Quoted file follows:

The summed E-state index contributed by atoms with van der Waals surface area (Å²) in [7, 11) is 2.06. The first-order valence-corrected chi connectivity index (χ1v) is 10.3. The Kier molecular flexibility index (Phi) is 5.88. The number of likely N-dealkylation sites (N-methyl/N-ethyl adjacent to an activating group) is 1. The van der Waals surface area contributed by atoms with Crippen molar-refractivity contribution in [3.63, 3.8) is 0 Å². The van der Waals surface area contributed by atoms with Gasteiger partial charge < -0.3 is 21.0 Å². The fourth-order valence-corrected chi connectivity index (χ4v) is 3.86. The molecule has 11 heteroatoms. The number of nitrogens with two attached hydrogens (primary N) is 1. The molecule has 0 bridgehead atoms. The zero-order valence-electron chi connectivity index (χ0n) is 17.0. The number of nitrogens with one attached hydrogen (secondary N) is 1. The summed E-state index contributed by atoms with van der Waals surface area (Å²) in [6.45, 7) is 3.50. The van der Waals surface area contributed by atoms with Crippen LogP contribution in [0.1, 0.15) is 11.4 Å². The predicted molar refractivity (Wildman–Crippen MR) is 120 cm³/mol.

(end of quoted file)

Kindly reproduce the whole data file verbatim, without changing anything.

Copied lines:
The summed E-state index contributed by atoms with van der Waals surface area (Å²) in [7, 11) is 2.06. The first-order valence-corrected chi connectivity index (χ1v) is 10.3. The Kier molecular flexibility index (Phi) is 5.88. The number of likely N-dealkylation sites (N-methyl/N-ethyl adjacent to an activating group) is 1. The van der Waals surface area contributed by atoms with Crippen molar-refractivity contribution in [3.63, 3.8) is 0 Å². The van der Waals surface area contributed by atoms with Gasteiger partial charge < -0.3 is 21.0 Å². The fourth-order valence-corrected chi connectivity index (χ4v) is 3.86. The molecule has 11 heteroatoms. The number of nitrogens with two attached hydrogens (primary N) is 1. The molecule has 0 bridgehead atoms. The zero-order valence-electron chi connectivity index (χ0n) is 17.0. The number of nitrogens with one attached hydrogen (secondary N) is 1. The summed E-state index contributed by atoms with van der Waals surface area (Å²) in [6.45, 7) is 3.50. The van der Waals surface area contributed by atoms with Crippen LogP contribution in [0.1, 0.15) is 11.4 Å². The predicted molar refractivity (Wildman–Crippen MR) is 120 cm³/mol.